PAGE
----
Acceptance of ‘locker-room talk’ pervades tech industry

A third of US men with a degree support Donald Trump despite sexist statements

Screengrab of video released by the “Washington Post” showing Donald Trump (centre) and former   “Access Hollywood” co-anchor  Billy Bush meeting soap star Arianne Zucker:  A  recent NBC News/SurveyMonkey survey   indicates that  36 per cent of college educated men in the US   – regardless of ethnicity –  support Trump

Screengrab of video released by the “Washington Post” showing Donald Trump (centre) and former “Access Hollywood” co-anchor Billy Bush meeting soap star Arianne Zucker: A recent NBC News/SurveyMonkey survey indicates that 36 per cent of college educated men in the US – regardless of ethnicity – support Trump

 

Perhaps the most shocking revelation (from an abundance) to come out of the endlessly bizarre US presidential election was contained in tweets and an article by data boffin Nate Silver.

Silver, who runs the FiveThirtyEight.com data-led news analysis website, famously used data analysis to confound the “experts” by correctly predicting how every US state would vote in the last presidential election.

His tweets last week provided gender-divided maps of the US that showed if only women voted, Clinton would easily win the election, but if only men voted, the presidency would swing resoundingly to Donald Trump.

According to an article in the Atlantic on the polls behind Silver’s prediction: “Trump has a huge lead among white men with no college degree, 65-22 [per cent], but also leads among college-educated white men, who back him at 46 per cent to Clinton’s 39 per cent.”

Figures from a separate set of polls, in this case by NBC News/SurveyMonkey, flips that figure on college-educated men when all men – not just white – are included. This showed that 48 per cent supported Clinton and 36 per cent supported Trump. Still: 36 per cent. Wow.

Think about this. These figures are based on polls taken after the now infamous Billy Bush tape in which Trump discussed sexually assaulting women. So, those polled must have been aware of the so-called locker-room talk and the snowballing list of racist and sexist statements coming out of the Trump campaign.

Patronising argument

And though there has been a consistent and in itself, patronising argument that his support comes from those not educated enough to know better – dismissing the fact that millions of people of diverse backgrounds and races, without a university education, were also the force behind Barack Obama’s two presidential wins – these outside-the-locker-room figures are pretty much game, set and match in proving there’s a serious gender issue infiltrating all levels of society.

Only consider the ongoing, festering debate over lad culture, discrimination, “brogrammers” and the unpleasant rest of it in the technology sector.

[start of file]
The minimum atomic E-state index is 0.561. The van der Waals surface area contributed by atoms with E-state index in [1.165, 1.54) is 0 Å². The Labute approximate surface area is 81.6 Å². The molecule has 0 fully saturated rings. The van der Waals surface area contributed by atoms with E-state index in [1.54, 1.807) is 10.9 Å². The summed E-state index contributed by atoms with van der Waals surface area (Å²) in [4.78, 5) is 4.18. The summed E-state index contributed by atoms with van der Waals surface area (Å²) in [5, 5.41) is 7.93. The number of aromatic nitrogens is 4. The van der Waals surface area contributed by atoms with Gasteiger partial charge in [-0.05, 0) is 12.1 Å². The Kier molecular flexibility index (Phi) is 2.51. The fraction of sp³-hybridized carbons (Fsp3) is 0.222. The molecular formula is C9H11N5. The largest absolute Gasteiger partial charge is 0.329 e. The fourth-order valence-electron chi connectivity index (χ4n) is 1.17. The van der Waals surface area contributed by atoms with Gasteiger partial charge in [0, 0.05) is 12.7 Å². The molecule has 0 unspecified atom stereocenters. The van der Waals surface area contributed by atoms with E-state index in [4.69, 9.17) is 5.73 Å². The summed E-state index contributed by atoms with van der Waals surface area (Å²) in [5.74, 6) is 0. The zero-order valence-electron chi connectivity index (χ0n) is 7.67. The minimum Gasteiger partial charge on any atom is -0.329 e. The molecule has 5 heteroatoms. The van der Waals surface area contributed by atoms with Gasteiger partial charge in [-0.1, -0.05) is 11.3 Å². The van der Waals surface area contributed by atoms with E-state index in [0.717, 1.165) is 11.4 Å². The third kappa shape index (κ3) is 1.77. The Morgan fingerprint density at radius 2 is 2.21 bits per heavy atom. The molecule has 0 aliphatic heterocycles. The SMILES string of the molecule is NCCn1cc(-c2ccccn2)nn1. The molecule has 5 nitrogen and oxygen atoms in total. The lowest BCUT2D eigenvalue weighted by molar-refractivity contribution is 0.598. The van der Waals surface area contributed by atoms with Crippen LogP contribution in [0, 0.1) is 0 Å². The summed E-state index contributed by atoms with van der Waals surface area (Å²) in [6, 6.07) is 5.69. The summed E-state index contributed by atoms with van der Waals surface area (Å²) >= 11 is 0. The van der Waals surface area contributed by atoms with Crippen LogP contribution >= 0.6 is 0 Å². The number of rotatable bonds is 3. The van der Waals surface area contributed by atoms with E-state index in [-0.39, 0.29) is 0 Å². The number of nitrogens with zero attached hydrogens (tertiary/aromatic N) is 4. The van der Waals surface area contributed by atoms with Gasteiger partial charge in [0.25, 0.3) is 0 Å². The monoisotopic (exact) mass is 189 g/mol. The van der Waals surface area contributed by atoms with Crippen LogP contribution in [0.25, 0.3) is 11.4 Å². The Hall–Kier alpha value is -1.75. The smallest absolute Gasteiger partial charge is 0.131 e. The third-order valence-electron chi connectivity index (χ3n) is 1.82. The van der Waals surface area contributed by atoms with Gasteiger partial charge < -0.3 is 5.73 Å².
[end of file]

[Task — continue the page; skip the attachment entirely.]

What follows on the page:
Horrific online gender-based bullying such as the “gamergate” scandal – read a concise summary of it here – is dismissed by far too many as the insecure ranting of a bunch of puerile male nerds with little else to do, rather than acknowledged as accumulating evidence of a sad and serious, global gender problem.

Technology companies notoriously have a major employee gender imbalance, though to their credit, some have started publishing those figures and attempt to address them.

Fortune compared 2015 statistics in this area from a range of the biggest and best-known tech players and they are depressing. The best came from Airbnb (52.5 per cent men, 47.5 per cent women), which looks pretty good, but then second “best” is eBay, with a heart-sinking 60/40 split (58.1 per cent men, 41.9 per cent women). And it’s a steep slope after that: Hewlett-Packard, 66.9 per cent men; Facebook, 71.2 per cent men; Google, 72.2 per cent men; Cisco, 74.4 per cent men; Microsoft, 75.7 per cent men; Intel, 76.2 per cent men.

Many arguments and defences have been put forward by the industry as to why this is so (such as the dropping numbers of women graduates in engineering, computer science, mathematics and other hard sciences). These, of course, are part of the picture, but the Trump figures point to more powerful reasons.

Overt racism

So, if you are a woman, and you choose to work in the tech or any other industry where a degree is pretty much mandatory, up to half of your degree-level white male colleagues and more than a third of all your degree-level male colleagues of any race or colour, think that kind of thing does not make a candidate like Trump unthinkable.

Billionaire tech investor Peter Thiel this week indicated support comes from the top for this rot, too, by donating $1.25 million to the Trump campaign.

And plenty of evidence indicates this is not just a US issue. It’s just that – as with so much else that is disturbing – Trump voters have brought an ugly issue out into the open.

Not one single industry, company or individual can argue any longer that covert, and often overt, gender discrimination is not a significant, far-reaching and infuriating element of the tech industry workplace. The big question is: how do they – do we – fix this broken system? 

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